VI. Prisons and Jails and the Mentally Ill
The final actor in the criminal justice system with which a mentally ill offender comes into contact is the corrections system. In the United States, the corrections system is composed, at its core, of jails, prisons, probation, and parole. In addition, there are numerous ancillary components, such as community-based correctional facilities, halfway houses, electronic monitoring, home incarceration, and global positioning satellite tracking supervision. These are all broken down into two basic categories: (1) incarceration and (2) community supervision. Incarceration typically refers to jails and prisons, whereas community supervision refers to probation and parole.
Inmates with mental illness make up an increasing number of the U.S. inmate population. In 1999, the jail population of people with mental illness in the United States swelled to 285,000 and approximately 16% of those inmates reported a mental condition or an overnight stay in a mental hospital (U.S. Department of Justice, 1999) According to a 2006 Bureau of Justice Statistics report, 56% of state prison inmates and 64% of inmates in local jails reported mental health problem. According to that same study, half of mentally ill inmates reported three or more prior sentences. Among the mentally ill, 52% of state prisoners, and 54% of jail inmates, reported three or more prior sentences to probation or incarceration.
The National Institute of Corrections estimates the number of people booked into America’s jails at 10 million per year. Using the aforementioned 16% statistic from the U.S. Department of Justice, one can estimate that nearly 1.6 million people per year with a mental condition or mental illness will pass through America’s jails. According to the Bureau of Justice Statistics (2006), more than half of all prison and jail inmates had a mental health problem. This included more than 784,000 inmates in state and federal prisons and more than 479,000 inmates in local jails.
Characteristics of inmates with mental health problems are indicative of the systemic nature of the problems that arose with the deinstitutionalization of the mentally ill. According to the Bureau of Justice Assistance (2006), inmates 24 years of age and younger reported the highest incidence of mental health problems, and those age 55 and older reported the fewest (Bureau of Justice Statistics, 2006). Many of the inmates reported symptoms of a mental health disorder without a recent history of problems or treatment. This exemplifies the problem of the community-based approach to treating persons with mental illness identified by the Council of State Governments (2008) as letting “individuals with mental illness [slip] through the cracks.” More often than not, those who slip through the cracks end up involved with the criminal justice system.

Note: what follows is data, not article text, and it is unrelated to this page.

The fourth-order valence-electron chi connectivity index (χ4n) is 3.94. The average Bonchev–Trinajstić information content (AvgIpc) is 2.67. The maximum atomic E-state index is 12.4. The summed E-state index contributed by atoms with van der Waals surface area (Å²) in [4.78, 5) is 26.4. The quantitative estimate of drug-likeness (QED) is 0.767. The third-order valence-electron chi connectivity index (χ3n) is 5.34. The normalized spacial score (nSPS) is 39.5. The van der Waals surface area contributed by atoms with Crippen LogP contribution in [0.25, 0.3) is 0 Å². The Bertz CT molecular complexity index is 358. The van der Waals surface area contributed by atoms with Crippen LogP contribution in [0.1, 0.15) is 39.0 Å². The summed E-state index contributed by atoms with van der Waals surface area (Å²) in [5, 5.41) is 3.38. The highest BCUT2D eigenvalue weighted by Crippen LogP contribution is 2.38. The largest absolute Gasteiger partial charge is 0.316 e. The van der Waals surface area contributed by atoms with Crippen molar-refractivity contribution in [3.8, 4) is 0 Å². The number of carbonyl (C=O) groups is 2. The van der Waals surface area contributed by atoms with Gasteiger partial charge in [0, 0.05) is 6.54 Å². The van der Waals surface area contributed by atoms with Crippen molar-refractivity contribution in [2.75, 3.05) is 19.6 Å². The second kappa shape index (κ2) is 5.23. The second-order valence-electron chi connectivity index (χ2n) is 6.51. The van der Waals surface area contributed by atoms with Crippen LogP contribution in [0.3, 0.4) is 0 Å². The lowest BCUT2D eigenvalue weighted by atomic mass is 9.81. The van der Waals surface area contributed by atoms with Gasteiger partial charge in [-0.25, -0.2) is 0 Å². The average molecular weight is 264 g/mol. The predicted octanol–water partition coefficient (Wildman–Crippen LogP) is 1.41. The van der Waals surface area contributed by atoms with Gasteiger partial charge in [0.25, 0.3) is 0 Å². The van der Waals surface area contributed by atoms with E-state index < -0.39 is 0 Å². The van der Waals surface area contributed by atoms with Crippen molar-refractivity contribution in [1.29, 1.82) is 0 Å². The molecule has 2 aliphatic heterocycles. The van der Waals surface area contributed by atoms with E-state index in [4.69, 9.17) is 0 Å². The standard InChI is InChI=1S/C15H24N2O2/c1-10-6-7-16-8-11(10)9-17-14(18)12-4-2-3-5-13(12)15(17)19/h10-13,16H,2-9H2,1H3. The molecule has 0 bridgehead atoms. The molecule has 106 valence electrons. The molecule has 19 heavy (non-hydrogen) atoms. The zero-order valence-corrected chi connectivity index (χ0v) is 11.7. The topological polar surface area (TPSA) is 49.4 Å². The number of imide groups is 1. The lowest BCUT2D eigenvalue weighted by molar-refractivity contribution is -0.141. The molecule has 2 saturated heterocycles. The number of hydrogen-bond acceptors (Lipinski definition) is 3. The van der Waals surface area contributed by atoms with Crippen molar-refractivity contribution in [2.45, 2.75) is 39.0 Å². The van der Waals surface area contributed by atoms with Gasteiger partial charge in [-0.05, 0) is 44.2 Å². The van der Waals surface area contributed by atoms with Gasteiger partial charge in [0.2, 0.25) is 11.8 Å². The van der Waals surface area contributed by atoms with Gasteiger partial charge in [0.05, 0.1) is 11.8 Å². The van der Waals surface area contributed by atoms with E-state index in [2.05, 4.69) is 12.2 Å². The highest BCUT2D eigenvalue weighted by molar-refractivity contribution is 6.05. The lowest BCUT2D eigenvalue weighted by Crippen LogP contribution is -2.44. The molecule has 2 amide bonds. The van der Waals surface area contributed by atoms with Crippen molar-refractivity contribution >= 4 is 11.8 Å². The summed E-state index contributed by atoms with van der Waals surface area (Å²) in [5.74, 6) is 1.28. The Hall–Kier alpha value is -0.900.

Inmates with a mental health problem had a violent offense as their most serious conviction 49% of the time, compared with 46.5% of the time for other inmates. Although violent offenses were more prevalent among inmates with a mental health problem, the use of a weapon during the commission of the offense was relatively the same as other inmates: 37.2%and 36.9%, respectively. Reinforcing the notion that mentally ill inmates recidivate more often than other inmates is that fact that 61% of inmates with a mental health problem had a current or past violent offense, compared with 56% of other inmates (Bureau of Justice Statistics, 2006). In addition, according to Los Angeles County officials in 1991, 90%of the Los Angeles County jail inmates with mental illness are repeat offenders. Of these inmates, an estimated 31% have been incarcerated 10 or more times (see http://csgjusticecenter.org/mental-health/).
Another issue in dealing with mentally ill inmates is their adaptation to the correctional facility. Nearly 58% of inmates who reported a mental health problem were charged with a disciplinary rule violation, compared with 43% of other inmates. Almost 25% of inmates who reported a mental health problem were charged with a rule violation involving assault, and over 20% were injured in a fight. Only 13% of other inmates were involved in an assault, and 10% were injured in a fight (Bureau of Justice Statistics, 2006). Thus, mentally ill inmates are almost twice as likely as other inmates to be injured in a fight.
The costs of housing mentally ill inmates can quickly add up. According to the Pennsylvania Department of Corrections, housing a mentally ill inmate costs $140 per day, well above the $80 per day of other inmates (Wilkinson, 2003). This equates to a 75% increase in cost per day to house a mentally ill inmate. In addition, a Rikers Island study conducted in 2003 indicated that mentally ill inmates are incarcerated three to four times longer than other inmates (Insel, 2003). Some studies have reported that mentally ill inmates are incarcerated up to eight times longer and at a cost of more than seven times that of other inmates (Stephey, 2007). According to Butterfield (1998), the average length of stay in the New York City jail system is 215 days for inmates with a mental illness, compared with 42 days for other inmates. Thus, in addition to increased cost per day and increased time in prisons and jails, mentally ill inmates present operational problems for correctional facilities.